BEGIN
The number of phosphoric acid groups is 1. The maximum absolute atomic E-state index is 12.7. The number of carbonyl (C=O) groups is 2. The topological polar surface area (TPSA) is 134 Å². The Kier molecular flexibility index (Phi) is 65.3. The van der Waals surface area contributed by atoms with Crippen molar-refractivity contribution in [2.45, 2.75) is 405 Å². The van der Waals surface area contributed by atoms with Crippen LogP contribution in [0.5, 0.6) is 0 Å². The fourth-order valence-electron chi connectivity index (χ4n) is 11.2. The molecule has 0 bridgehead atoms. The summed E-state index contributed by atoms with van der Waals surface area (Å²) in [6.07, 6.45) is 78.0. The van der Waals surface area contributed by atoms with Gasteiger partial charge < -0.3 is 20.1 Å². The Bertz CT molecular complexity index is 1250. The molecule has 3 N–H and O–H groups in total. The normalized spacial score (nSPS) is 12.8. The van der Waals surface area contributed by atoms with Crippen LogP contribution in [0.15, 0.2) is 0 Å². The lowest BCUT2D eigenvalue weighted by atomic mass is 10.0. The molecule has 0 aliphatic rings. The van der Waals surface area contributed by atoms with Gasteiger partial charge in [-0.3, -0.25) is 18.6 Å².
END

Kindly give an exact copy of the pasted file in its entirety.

The number of phosphoric acid groups is 1. The maximum absolute atomic E-state index is 12.7. The number of carbonyl (C=O) groups is 2. The topological polar surface area (TPSA) is 134 Å². The Kier molecular flexibility index (Phi) is 65.3. The van der Waals surface area contributed by atoms with Crippen molar-refractivity contribution in [2.45, 2.75) is 405 Å². The van der Waals surface area contributed by atoms with Crippen LogP contribution in [0.5, 0.6) is 0 Å². The fourth-order valence-electron chi connectivity index (χ4n) is 11.2. The molecule has 0 bridgehead atoms. The summed E-state index contributed by atoms with van der Waals surface area (Å²) in [6.07, 6.45) is 78.0. The van der Waals surface area contributed by atoms with Gasteiger partial charge < -0.3 is 20.1 Å². The Bertz CT molecular complexity index is 1250. The molecule has 3 N–H and O–H groups in total. The normalized spacial score (nSPS) is 12.8. The van der Waals surface area contributed by atoms with Crippen LogP contribution in [0.15, 0.2) is 0 Å². The lowest BCUT2D eigenvalue weighted by atomic mass is 10.0. The molecule has 0 aliphatic rings. The van der Waals surface area contributed by atoms with Gasteiger partial charge in [-0.3, -0.25) is 18.6 Å².